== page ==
(Reuters) - Apple Inc (AAPL.O) is “taking a deeper look at how we handle disputed borders” after it referred to the Russian-annexed Crimean Peninsula as part of Russia in its Maps and Weather apps for Russian users, a company spokeswoman told Reuters on Friday.
Apple spokeswoman Trudy Muller told Reuters that Apple has not made any changes to its maps outside of Russia and made the change for Russian users because of a new law that went into effect in that country.
“We review international law as well as relevant U.S. and other domestic laws before making a determination in labeling on our Maps and make changes if required by law. We are taking a deeper look at how we handle disputed borders in our services and may make changes in the future as a result,” Muller told Reuters.
Russia and Ukraine have both been highly sensitive to the way global companies identify Crimea, since Russian troops seized the territory and Moscow annexed it in March 2014 after a referendum that Kiev and its Western allies say was illegal.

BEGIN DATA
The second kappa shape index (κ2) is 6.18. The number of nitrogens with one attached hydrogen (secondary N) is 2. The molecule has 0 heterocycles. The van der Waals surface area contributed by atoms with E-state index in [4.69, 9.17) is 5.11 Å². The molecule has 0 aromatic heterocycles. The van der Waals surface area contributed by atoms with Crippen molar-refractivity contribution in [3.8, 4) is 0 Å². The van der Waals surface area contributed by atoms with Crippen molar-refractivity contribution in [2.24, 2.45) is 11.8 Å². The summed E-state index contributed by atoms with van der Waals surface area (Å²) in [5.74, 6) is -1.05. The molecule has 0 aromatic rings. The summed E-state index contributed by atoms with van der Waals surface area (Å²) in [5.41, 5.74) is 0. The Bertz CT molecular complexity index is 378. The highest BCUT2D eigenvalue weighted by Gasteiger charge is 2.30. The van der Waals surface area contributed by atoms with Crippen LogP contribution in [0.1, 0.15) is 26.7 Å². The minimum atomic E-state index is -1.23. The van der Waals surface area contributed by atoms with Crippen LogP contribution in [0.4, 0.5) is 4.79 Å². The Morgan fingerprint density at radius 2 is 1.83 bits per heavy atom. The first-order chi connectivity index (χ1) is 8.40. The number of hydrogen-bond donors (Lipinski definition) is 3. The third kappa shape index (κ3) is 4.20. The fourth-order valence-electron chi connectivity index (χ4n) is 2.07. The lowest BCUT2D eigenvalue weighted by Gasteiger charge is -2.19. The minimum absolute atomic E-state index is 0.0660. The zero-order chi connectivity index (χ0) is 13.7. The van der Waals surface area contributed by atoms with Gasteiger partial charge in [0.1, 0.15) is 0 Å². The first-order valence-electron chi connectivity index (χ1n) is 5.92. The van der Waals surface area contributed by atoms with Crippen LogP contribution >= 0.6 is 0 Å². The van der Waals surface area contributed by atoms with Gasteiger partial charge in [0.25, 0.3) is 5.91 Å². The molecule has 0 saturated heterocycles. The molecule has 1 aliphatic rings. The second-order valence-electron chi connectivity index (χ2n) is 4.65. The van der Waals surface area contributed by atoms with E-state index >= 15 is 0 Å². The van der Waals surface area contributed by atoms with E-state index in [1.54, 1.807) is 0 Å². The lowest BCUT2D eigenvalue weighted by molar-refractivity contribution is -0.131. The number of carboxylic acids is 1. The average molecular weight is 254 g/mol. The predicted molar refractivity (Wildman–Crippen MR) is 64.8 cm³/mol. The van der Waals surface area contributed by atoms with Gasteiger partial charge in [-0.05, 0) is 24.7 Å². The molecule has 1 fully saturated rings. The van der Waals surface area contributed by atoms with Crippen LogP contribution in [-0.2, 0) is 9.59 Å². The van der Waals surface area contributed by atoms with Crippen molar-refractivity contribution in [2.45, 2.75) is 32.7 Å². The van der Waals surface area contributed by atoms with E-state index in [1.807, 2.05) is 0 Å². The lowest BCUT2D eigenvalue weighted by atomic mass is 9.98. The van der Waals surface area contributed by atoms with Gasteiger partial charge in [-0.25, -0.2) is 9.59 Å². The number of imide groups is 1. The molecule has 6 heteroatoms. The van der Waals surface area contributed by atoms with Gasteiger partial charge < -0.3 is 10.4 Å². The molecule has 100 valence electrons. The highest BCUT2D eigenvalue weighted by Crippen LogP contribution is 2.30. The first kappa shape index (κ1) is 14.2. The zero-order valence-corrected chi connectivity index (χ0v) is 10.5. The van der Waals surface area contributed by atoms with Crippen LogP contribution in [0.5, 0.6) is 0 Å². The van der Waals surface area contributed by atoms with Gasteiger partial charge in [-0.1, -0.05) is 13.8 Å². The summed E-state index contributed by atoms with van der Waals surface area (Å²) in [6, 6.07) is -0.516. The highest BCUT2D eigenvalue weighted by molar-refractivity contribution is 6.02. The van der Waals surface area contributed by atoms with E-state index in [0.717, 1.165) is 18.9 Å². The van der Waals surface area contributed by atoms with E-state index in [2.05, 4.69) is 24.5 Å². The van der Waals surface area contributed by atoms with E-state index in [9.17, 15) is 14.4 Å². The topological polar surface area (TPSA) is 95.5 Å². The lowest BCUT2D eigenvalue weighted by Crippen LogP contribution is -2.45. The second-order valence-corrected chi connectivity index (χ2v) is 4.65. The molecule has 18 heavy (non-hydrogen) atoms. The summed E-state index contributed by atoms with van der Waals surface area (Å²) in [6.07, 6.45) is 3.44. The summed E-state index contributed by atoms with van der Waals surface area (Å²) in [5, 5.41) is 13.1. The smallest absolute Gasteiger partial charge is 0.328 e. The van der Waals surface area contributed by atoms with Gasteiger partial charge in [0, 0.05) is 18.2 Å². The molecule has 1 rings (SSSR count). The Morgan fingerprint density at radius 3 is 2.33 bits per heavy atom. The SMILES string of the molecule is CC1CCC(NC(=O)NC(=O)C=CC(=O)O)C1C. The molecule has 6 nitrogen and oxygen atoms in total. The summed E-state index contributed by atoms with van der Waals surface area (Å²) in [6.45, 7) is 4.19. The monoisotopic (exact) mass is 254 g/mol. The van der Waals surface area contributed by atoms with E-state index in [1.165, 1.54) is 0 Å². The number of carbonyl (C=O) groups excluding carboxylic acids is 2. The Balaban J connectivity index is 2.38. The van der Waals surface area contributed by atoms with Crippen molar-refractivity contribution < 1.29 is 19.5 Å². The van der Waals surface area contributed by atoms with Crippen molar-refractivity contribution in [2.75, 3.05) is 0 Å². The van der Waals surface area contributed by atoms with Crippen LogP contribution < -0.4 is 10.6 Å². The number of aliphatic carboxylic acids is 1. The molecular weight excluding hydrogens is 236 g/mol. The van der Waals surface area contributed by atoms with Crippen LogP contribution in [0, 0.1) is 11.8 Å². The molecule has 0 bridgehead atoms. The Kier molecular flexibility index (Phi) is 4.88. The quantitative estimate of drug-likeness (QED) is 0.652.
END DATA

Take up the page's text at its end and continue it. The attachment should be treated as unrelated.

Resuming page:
Russian and Ukrainian embassies in the United States did not immediately return requests for comment on Friday.
Apple appeared to have changed the way it displays locations in Crimea in its software, in a nod to Russian politicians who have demanded the peninsula be referred to as part of Russia.
Reuters reporters in Moscow who typed the name of the Crimean provincial capital Simferopol into Apple’s Maps and Weather apps on Wednesday saw it displayed as “Simferopol, Crimea, Russia”. Users elsewhere — including in Ukraine’s capital Kiev and in Crimea itself — see locations in Crimea displayed without specifying which country they belong to.
Ukraine’s foreign minister, Vadym Prystaiko, wrote on Twitter on Wednesday that Apple did not “give a damn” about the country’s pain.
The EU and United States do not recognize Crimea as Russian and have imposed sanctions against the peninsula and individuals they accuse of violating Ukraine’s territorial integrity.
Reporting by Stephen Nellis in San Francisco; Editing by Sandra Maler and Lisa Shumaker